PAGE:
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April 6th, 2014:

Weekend link dump for April 6

The national divorce rate is a more complicated question than you might think.

Who wants to get hoaxed about marrying a prince?

The best day of the week to buy groceries is Wednesday.

“Put aside, for now, the shameless hypocrisy of these self-styled heroes of the free market secretly engaging in such grotesquely anti-competitive practices. What’s particularly interesting to witness is how, in contrast to the smarmy public face of the Silicon Valley execs (the corporate mottos of Apple and Google are “Think Different” and “Don’t Be Evil”), in fact, when it comes to protecting their profits, these companies demonstrate the kind of ruthlessness that would do the old-school robber barons proud.”

“The reason contraception operates within the health insurance system rather than with a cash grant subsidy system is that it is part of professional medical care, and not simply a commodity that is available for purchase and subsidy should society so desire.”

It’s not the one percent so much as it is the one percent of the one percent that’s really hoovering up all the wealth.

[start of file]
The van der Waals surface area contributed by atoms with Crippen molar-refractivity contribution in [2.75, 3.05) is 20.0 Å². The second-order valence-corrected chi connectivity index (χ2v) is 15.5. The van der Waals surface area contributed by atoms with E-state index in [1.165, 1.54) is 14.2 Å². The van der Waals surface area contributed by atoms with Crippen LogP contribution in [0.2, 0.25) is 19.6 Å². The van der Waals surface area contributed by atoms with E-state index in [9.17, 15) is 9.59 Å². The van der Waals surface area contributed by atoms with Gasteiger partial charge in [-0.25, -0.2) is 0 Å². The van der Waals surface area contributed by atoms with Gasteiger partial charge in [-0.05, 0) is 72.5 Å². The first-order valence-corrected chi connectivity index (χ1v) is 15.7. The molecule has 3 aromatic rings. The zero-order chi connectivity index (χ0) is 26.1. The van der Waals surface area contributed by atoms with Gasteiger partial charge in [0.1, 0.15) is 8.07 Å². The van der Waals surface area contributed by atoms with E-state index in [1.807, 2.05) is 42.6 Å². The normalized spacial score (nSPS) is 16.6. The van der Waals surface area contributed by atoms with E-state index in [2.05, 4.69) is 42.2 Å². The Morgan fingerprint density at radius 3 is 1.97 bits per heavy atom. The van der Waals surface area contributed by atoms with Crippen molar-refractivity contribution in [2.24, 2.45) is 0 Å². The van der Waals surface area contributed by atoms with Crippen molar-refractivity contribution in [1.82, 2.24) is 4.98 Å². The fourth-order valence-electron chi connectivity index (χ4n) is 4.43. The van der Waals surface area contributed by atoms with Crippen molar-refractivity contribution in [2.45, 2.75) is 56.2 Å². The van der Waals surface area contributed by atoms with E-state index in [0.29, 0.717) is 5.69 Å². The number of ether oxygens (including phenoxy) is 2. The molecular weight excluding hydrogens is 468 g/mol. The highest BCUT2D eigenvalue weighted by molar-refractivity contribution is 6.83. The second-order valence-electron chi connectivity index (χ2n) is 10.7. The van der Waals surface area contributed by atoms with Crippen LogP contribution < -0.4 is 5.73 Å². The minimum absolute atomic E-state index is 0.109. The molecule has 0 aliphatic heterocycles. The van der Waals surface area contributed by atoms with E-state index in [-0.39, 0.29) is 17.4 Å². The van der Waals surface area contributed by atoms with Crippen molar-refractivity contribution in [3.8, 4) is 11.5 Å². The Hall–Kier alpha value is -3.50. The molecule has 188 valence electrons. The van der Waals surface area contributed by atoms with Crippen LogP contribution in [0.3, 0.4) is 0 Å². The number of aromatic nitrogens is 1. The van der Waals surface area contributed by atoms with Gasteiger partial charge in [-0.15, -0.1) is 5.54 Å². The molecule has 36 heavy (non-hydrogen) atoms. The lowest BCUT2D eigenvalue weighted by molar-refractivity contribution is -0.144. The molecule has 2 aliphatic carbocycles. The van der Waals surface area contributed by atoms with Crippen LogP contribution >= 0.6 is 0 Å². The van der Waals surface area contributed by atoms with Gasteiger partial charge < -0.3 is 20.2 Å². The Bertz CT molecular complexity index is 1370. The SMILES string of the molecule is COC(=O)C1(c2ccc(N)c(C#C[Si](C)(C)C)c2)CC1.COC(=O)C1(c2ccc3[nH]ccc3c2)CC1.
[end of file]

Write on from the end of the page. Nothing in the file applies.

RIP, Ray Hutchison, former legislator and husband of former Sen. Kay Bailey Hutchison.

Who knew Newsweek had such a weird story behind it?

Getting marginal voters to the polls is what this year’s election is all about.

“Tesla Motors Inc’s electric vehicles can be located and unlocked by criminals remotely simply by cracking a six-character password using traditional hacking techniques, according to newly released research.”

“That means it’s also the time of year for America’s second-favorite pastime: the scoreboard marriage proposal. To step up your engagement game, we reached out to all 30 MLB teams to find out the cost of putting a ring (World Series or otherwise) on it at each stadium.”

Real fame is when someone cosplays as you…and other people know who they’re supposed to be.

On writing letters of reference.

From the If At First You Don’t Succeed, You Should Probably Try Something Else department.

“No matter how you slice it, [Paul] Ryan is balancing the budget almost entirely by slashing spending on the poor.” He’s not being subtle about it, either.

“The more you learn about how debt collection works, the more you’re surprised that they ever find the right target in the first place.”

A handy guide to Republican excuses about Obamacare enrollment numbers.

RIP, Charles Keating. Take Alan Stanford and mix in Ralph Reed, you’ll get Charles Keating.

Remember, flaws are OK“.

RIP, Frankie Knuckles, godfather of house music.

Congratulations to Willard Scott on his marriage. Mazel tov, you crazy kids.

“I knew it! (I had long suspected, but this is the smoking gun!) The Kochtopus is a crypto-Schopenhauerian cult! It is all a subtle plot to deny Americans their freedom – as Schopenhauer denied human freedom!” Also, too: Cool icon, dude.